• (i) Elasticities of supply and demand relative to price are low in the short term but increase with time. Therefore, prices come back to the long-run equilibrium after a peak.
  • (ii) For nonrenewable resources, the answer to the question, Should we leave resources in the ground or extract them? will depend on an arbitrage condition between the interest rate and the expected future of price increase (Hotelling, 1931). This leads to an inverse relationship between real interest rates and real commodity prices.
  • (iii) Speculative bubbles may drive commodity prices away from their fundamentals until they burst, pushing commodity prices back to their equilibrium (e.g., oil speculation during the recent peak).

Finally, the last challenge when trying to conduct a successful fiscal policy in resource-rich countries is that most commodity prices are found to be volatile, and this volatility is time varying (UNCTAD, 2008; Mintz, 1967). The possible causes of price volatility are these:

  • Supply shocks: wars, epidemics, weather, political unrest lead to shortfalls in production and to large price variances.
  • The switch to floating exchange rate regimes has increased the volatility of commodity prices (Reinhart and Wickham, 1994).

In the next section, we present the data and examine the empirical evidence of these three challenges. After that we review the possible solutions suggested in the literature to tackle these three challenges, followed by some concluding remarks.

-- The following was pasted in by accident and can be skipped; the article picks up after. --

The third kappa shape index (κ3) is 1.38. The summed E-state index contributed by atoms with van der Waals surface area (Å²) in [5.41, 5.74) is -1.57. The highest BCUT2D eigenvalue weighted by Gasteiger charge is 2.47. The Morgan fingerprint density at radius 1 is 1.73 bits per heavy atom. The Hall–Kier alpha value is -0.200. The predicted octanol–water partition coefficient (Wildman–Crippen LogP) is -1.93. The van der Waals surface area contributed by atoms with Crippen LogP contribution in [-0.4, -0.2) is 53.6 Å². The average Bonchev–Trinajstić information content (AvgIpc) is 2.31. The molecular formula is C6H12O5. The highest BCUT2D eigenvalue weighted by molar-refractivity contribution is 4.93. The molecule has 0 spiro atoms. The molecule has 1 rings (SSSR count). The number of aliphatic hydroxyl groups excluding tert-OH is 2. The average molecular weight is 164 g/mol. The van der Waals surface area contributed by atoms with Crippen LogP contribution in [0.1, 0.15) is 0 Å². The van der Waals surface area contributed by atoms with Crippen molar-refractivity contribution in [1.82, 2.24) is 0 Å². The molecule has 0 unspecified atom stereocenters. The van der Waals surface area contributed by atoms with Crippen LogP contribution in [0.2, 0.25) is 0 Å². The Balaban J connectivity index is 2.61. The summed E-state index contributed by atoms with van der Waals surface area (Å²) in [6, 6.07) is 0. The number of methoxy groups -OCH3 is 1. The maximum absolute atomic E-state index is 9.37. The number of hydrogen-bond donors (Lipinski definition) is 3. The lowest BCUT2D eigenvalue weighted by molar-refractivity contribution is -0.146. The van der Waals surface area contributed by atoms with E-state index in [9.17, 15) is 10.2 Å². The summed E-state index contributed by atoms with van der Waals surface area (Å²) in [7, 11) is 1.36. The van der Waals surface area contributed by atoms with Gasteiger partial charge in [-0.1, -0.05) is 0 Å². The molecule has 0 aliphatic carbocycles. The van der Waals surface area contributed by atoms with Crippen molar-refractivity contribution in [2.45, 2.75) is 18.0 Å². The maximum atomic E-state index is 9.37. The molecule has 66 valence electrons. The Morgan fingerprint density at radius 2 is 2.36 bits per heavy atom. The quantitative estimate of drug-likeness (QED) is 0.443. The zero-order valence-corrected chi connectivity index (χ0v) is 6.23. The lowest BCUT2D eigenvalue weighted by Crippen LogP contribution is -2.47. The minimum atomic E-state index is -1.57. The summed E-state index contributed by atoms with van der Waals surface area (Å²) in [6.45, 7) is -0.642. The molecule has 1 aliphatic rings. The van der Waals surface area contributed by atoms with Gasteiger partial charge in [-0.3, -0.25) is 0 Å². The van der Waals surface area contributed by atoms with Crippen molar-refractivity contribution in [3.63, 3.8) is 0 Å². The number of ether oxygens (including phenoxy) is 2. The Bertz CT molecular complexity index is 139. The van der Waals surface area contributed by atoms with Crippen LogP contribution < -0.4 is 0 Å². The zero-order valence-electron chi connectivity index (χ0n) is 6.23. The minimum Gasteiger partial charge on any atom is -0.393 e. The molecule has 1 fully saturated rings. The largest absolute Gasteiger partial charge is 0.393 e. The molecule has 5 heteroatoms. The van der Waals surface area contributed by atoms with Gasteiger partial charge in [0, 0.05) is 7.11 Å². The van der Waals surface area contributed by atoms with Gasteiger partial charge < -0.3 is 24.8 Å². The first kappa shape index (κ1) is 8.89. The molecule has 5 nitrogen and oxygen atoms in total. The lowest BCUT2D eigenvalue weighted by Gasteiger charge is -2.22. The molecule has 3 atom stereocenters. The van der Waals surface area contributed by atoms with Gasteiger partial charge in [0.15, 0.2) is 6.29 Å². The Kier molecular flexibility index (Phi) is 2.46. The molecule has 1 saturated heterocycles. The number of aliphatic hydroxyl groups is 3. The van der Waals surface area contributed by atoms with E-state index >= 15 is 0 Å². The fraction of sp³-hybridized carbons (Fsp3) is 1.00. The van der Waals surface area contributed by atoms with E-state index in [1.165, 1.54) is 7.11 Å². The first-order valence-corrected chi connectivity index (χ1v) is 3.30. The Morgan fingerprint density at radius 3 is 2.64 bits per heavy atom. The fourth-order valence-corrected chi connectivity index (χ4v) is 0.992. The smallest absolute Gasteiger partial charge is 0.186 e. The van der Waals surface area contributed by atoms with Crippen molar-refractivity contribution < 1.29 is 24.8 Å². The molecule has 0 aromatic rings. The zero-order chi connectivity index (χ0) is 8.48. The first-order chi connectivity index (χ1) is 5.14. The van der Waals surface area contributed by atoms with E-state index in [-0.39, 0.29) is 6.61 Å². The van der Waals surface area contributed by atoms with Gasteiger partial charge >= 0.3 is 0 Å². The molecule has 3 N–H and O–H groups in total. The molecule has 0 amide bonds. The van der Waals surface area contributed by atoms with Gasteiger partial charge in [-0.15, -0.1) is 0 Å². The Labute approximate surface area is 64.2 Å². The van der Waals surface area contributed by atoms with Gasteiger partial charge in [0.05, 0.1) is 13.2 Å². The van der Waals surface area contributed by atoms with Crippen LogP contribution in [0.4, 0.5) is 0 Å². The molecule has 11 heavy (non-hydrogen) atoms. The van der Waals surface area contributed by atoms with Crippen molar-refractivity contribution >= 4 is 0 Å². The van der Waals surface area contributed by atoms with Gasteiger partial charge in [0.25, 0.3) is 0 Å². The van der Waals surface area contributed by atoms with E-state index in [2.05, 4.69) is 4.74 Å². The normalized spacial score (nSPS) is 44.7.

The annual data set used in this study covers the period 1960—2007 for nine primary commodities: zinc, tin, oil, wool, iron, aluminum, beef, coffee, and cocoa. Figure 7.1 plots the natural logarithm of the nine commodity prices relative to the U.S. Commodity Price Index for 2005. Looking only at these graphs, it is difficult to say whether the series are stationary (mean reverting) or nonstationary. It is also very hard to say whether they present a deterministic downward trend. We have to use appropriate tests to settle these two questions. We also present in Figure 7.2 the distributions of the nine commodity prices. It is clear that these distributions are very different from the normal distribution. They have at least two modes, which might indicate clustering of prices at different levels due to persistent cycles. Most of these distributions, if not all of them, have fatter tails than the normal distribution, suggesting the possibility of extreme values.

Figure 7.1.Prices of nine commodities, 1960–2007

Sources: National Bureau of Economic Research (NBER); and United Nations Trade Database.

Figure 7.2.Distribution of the nine commodity prices, 1960–2007

Sources: National Bureau of Economic Research (NBER); United Nations Trade Database; and author’s estimates.

Testing Whether the Series Are Mean Reverting Using Panel Data Stationarity Tests